Baudrillard, Machines, Creativity, and Sameness

Baudrillard - TransparencyAm I a man or a machine? There is no ambiguity in the traditional relationship between man and machine: the worker is always, in a way, a stranger to the machine he operates, and alienated by it. But at least he retains the precious status of alienated man. The new technologies, with their new machines, new images and interactive screens, do not alienate me. Rather, they form an integrated circuit with me. Video screens, televisions, computers and Minitels resemble nothing so much as contact lenses in that they are so many transparent prostheses, integrated into the body to the point of being almost part of its genetic make-up: they are like pacemakers – or like Philip K. Dick’s ‘papula’, a tiny implant, grafted onto the body at birth as a ‘free gift’, which serves the organism as an alarm signal. All our relationships with networks and screens, whether willed or not, are of this order. Their structure is one of subordination, not of alienation – the structure of the integrated circuit. Man or machine? Impossible to tell.

Jean Baudrillard – ‘Xerox and Infinity’ in The Transparency of Evil: Essays on Extreme Phenomena.

Baudrillard attacked our relationship with technology as one in which everything is flattened to the same thing. The ubiquity of the copy, the impossibility in distinguishing it from what it is supposed to be a copy of, was for him an indication that the difference between reality and its simulacrum has long disappeared. I couldn’t help thinking of his ‘big idea’ – reality as simulation – when watching a recent BBC documentary in which the biologist, Armand Leroi, formed a team of data experts to come up with a formula for making successful chart music. I shan’t give away any plot spoilers here, only that – and I’m not sure whether to be surprised or not (see my closing comment) – he seems to be not the only person who’s thought to apply algorithms to musical composition:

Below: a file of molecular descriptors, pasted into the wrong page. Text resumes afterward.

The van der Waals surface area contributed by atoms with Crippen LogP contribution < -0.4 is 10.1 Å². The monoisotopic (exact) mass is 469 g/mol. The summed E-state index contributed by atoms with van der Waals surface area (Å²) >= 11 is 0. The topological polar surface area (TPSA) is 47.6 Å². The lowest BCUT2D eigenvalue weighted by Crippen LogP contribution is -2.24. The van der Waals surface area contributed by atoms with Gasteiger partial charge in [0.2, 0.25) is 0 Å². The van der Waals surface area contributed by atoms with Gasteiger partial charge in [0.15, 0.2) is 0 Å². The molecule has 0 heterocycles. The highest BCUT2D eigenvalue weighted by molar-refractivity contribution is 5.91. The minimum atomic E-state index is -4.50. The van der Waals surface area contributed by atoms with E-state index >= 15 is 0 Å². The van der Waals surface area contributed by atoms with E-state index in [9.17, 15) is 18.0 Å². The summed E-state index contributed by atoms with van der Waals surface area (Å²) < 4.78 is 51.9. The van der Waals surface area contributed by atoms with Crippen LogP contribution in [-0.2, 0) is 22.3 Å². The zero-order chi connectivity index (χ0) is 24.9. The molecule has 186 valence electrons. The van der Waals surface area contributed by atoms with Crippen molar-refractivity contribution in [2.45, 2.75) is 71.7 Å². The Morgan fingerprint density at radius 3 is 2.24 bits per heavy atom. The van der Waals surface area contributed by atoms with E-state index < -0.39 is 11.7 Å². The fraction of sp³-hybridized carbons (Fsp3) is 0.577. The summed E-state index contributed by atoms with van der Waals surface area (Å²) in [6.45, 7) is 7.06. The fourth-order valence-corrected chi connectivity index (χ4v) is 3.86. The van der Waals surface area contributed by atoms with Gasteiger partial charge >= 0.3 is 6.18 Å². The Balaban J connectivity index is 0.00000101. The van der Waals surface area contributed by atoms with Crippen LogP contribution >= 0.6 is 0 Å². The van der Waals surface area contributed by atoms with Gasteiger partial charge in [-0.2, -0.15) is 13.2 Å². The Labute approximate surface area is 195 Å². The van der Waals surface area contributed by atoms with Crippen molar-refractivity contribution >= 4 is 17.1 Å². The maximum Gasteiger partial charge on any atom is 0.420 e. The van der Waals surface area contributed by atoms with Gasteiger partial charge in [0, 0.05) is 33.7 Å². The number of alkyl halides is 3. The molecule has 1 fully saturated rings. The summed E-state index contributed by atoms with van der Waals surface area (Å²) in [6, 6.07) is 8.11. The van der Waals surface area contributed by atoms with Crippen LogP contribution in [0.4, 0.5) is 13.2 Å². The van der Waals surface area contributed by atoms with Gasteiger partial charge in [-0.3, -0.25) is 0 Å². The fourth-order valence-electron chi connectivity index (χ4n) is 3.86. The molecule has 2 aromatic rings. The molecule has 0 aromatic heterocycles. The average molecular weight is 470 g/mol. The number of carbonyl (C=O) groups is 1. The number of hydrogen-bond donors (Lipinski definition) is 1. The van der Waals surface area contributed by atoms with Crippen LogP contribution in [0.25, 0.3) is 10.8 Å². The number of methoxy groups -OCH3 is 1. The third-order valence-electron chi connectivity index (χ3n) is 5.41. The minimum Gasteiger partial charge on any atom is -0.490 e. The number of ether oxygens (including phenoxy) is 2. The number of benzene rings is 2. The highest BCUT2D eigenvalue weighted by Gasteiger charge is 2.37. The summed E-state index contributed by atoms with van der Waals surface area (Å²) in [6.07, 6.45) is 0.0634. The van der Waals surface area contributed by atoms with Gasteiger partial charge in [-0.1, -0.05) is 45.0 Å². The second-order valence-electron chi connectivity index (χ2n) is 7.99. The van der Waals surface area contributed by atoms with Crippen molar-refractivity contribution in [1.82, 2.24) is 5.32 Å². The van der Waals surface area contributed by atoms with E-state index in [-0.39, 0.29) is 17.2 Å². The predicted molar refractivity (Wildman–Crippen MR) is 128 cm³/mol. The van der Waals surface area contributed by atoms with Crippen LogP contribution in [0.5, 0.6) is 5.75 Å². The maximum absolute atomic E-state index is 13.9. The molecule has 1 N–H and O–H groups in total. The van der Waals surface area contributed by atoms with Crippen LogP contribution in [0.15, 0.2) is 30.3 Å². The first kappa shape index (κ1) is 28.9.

A lot of listeners comment that it sounds a) more like the Beach Boys, and b) rather bland. It fits into one of Leroi’s team’s findings: the most successful chart music is the most average. Every measure the team deployed registered nearest to the middle of the scale the more successful the song. Perhaps this an example of Baudrillard’s pessimistic contention above. In my own A.I. code, I try to produce something that can’t be produced without the technology (with apologies for the shameless self-promotion):

Despite this, my phraseology is dependent extant material – a lot of classic authors as well as Internet discoveries. Yet it seems to me perfectly possible to arrive at results that are outliers far away from any average, and somewhat question the nature of the creative process, what a creative product is, and what it’s for. I quite like this rather strange musical piece:

Why is it that only now we’re starting to encounter AI interventions like these? To go back to Baudrillard’s comments on sameness and difference: computers are only (our) tools, aren’t they?

This post came about after multiple discussions with the rather excellent blogger, Cake or Death.

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